The French daily Le Monde once rated Parma as the best Italian city to live in, for its prosperity and quality of life. It would, of course, since Parma is also the Italian city most influenced by French culture, thanks to a remarkable episode in the 18th century when the city filled up with Enlightenment French artists and philosophes, followed by a booster shot of Gallicism when it came under the rule of Napoleon’s forsaken Empress, Marie-Louise. Quality of life Parma has in abundance. You’ll eat well here, even by Emilia-Romagna standards, in Italy’s first UNESCO Creative City of Gastronomy.
Vying with the more famous and obvious charms of nearby Parma, Piacenza is the unassuming wallflower of Renaissance art cities, with one of northern Italy’s finest cathedrals, masterpieces by Botticelli and Antonello da Messina, a memorable museum, two of the most gallant horses in Italy, and the world’s most famous bronze liver.
Verdant valleys stretch from Piacenza into the Apennines, where you can visit Castell’Arquato, a perfect Tuscan hill town that somehow sneaked over the Apennines, frescoed castles, the world’s first shit museum and Bobbio, a candle in the Dark Ages, when it was the headquarters of Irish monasticism on the Continent.
Tucked away among the art towns of Emilia-Romagna there is one famous city that has nothing to do with Renaissance popes and potentates, Guelphs or Ghibellines, sports cars or socialists. Little, in fact, has been heard from Ravenna in the last thousand years.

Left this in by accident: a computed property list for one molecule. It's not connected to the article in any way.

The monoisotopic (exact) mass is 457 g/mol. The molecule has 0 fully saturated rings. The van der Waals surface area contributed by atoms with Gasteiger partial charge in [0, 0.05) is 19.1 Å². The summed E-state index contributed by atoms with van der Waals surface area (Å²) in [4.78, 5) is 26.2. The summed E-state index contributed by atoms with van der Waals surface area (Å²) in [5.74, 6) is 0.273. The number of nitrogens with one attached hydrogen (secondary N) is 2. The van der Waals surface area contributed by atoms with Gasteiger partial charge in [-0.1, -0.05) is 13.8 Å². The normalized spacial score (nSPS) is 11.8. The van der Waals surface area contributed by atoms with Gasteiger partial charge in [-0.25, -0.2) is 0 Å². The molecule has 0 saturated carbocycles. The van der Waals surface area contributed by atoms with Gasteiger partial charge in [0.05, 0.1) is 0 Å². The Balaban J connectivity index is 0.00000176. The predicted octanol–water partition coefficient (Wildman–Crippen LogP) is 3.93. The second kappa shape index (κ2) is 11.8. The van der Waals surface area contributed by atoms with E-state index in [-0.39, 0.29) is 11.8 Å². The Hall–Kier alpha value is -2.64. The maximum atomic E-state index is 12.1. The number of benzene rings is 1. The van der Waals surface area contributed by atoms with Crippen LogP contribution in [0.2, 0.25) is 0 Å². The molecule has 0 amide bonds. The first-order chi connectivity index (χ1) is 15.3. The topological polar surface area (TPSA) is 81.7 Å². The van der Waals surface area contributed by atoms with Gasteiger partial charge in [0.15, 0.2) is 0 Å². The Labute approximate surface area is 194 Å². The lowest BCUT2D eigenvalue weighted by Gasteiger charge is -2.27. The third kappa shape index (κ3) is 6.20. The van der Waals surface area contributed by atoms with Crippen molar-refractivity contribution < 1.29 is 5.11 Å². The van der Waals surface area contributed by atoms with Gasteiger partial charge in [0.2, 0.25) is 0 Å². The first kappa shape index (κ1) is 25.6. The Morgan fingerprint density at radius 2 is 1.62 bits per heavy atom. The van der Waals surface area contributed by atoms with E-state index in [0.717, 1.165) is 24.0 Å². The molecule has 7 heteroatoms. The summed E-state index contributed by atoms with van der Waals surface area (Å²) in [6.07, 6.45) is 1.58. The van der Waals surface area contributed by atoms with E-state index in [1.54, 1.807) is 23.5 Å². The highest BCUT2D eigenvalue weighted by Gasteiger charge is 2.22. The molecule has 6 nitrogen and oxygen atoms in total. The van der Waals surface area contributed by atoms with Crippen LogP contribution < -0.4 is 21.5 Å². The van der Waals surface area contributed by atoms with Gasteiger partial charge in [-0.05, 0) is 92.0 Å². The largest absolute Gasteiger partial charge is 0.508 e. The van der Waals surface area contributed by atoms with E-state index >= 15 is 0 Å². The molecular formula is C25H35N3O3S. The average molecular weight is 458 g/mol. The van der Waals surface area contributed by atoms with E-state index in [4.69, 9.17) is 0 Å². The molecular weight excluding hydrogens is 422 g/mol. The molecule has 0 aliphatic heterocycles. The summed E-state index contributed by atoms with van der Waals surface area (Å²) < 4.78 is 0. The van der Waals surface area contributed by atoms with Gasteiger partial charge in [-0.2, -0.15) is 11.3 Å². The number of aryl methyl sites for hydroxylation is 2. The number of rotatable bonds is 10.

Before then, however, this little city’s career was simply astounding – heir to Rome itself, and for a time the leading city of Western Europe. For anyone interested in Italy’s shadowy progress through the Dark Ages, this is the place to visit
The people of Reggio all agree that they don’t care if you call their town Reggio nell’Emilia, Reggio di Emilia or simply Reggio Emilia, as long as you do call them. Long the odd man out among the region’s art cities, Reggio lacks the compelling attractions of Parma, Bologna or the others. Nevertheless, it is a handsome, wellorganised and likeable city, and you won’t regret stopping over.
Reggio’s hinterlands include a clutch of Baroque memories around the Po in towns such as Guastalla, Gualtieri and Correggio. To the south is one of the more attractive stretches of the Emilian Apennines, home to the famous Castle of Canossa (or what’s left of it), a bit of skiing, a bit of scenery, and the outlandish Rocca di Bismantova.